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It's not a church, exactly, but it is certainly a congregation that meets at the visiting salon in the ancient stone and concrete building at the eastern tip of Sir Francis Drake Boulevard.
There's Georgia Lyga, the former Catholic nun who drives down from Sacramento. She sees these meetings as an important part of her Christian witness, but it's "the hardest thing I ever do," she acknowledges.
There's Bruce Bramlett, the San Rafael Episcopalian priest who, though nobody pays him, considers these gatherings part of of his pastoral duty. "There aren't a lot of other distractions. There's noth-ing else to talk about. You get down to business, and the business is the busi-ness of spiritual growth and spiritual life," he says.
And then there's Peggy Harrell, an ordained minister of the United Church of Christ, who has subjected herself to heartbreak, disrespect, even humiliating strip searches, to be with condemned inmates on San Quentin State Penitentiary's death row.
Harrell, Lyga, and Bramlett are among the combatants in a vigorous battle between the government of California and the handful of religious people who feel called to act as spiritual advisers to inmates awaiting execution. For these people, ministering to condemned inmates fulfills the essence of Christ's teachings to choose mercy over revenge, to love enemies, and to forswear all violence.
But in a case now being heard by the California Supreme Court, the state Attorney General's Office is attempting to deny death row prisoners the accompaniment of advisers during the final moments before the death penalty is administered. The case pits Harrell -- whose lawyers have sued seeking to allow her to give communion during a prisoner's final minutes of life -- against the Department of Corrections, which wants to expand the amount of time it can prepare for execution without outsiders present. If the state is successful, the spiritual advisers would be denied the right to comfort the condemned during what many say is religion's most crucial hour.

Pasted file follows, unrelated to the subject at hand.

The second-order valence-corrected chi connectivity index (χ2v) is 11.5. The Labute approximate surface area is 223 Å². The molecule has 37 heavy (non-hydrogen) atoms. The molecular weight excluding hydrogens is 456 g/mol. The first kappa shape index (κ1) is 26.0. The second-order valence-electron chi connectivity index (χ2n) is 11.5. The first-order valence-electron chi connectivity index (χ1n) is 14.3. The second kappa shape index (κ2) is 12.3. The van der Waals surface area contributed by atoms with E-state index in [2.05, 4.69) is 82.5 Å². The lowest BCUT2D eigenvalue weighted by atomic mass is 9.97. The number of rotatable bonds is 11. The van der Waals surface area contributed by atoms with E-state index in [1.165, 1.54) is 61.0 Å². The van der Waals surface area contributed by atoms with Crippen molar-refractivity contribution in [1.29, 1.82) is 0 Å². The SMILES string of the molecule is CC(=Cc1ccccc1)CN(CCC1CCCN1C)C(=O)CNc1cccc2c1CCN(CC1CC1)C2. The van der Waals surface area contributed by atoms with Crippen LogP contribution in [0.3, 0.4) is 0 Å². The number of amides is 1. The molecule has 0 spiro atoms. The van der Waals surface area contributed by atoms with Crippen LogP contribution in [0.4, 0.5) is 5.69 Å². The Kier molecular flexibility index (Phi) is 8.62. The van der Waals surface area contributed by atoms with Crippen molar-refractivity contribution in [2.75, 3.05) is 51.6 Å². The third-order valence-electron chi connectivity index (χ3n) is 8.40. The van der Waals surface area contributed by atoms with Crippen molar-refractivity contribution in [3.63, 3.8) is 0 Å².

The Department of Corrections believes the presence of spiritual advisers in the hours immediately preceding an execution is a practical, not an emotional, matter. Although the First Amendment guarantees free exercise of religion, the state feels jailers have a countervailing need to maintain order during the high-stress time surrounding an execution.
The prison needs to keep death row inmates isolated from religious advisers for several hours before a lethal injection is given, San Quentin Warden Arthur Calderon says in court filings, to ensure the safety of guards, inmates, and the condemned men themselves. If these inmates wish to have spiritual advisers present during the final moments before they die, the state's legal filings say, they can use prison chaplains.
Deputy Attorney General Susan Duncan Lee, who is representing the California Department of Corrections on this case, would not specify exactly what type of disruption the government expects these members of the clergy to create. But she says "it's a very, very real danger from what has been explained to me; tension is palpable on the eve of an execution.
"It really does exist, but what the nature of the threat is, only the human heart knows."
Harrell's supporters say the state government's struggle in this lawsuit is yet another step in an ongoing process to strip the condemned of their humanity, and to turn execution into an impersonal medical procedure. Killing with a clear conscience becomes more difficult in the presence of clergy, these people say. To suggest that an inmate's preferred spiritual adviser can be swapped at the last minute with another of the state's choosing belies the nature of religious belief, Harrell's supporters say.
"It's got to be the only way a human being can cope with this, to suspend disbelief and to deal in real time with what you're doing," says Jack Moynihan, an attorney with the law firm Morrison & Foerster, which is defending Harrell. "I think that is one of the really disturbing things about having a spiritual adviser in this -- someone with a Bible -- a focal point of this process. If I were a corrections officer, that would be a deeply disturbing person to have in this process. But we think it's a constitutionally mandated presence."
Adds Michael Kroll, an East Bay investigator who focuses on death row cases: "Prison officials are trained, retrained, and constantly rehearse a process that ends in someone's death. One job, for example, is to strap someone into a gurney. Any distraction in that robotized, mechanical process creates human difficulties, emotional difficulties."
The current case, which stems from the execution last year of convicted murderer Thomas Thompson, is the latest in a series of lawsuits waged between spiritual advisers and the California Department of Corrections. Every time a prisoner who has requested outside religious support has been executed, the state of California has sued for permission to isolate the prisoner during the period before execution. Now, the attorney general is asking the Supreme Court to reverse the precedent set by its 1996 ruling that Harrell could stay with an inmate she was comforting until "final preparations for removal of [the inmate] from the area of the holding cell to the execution chamber."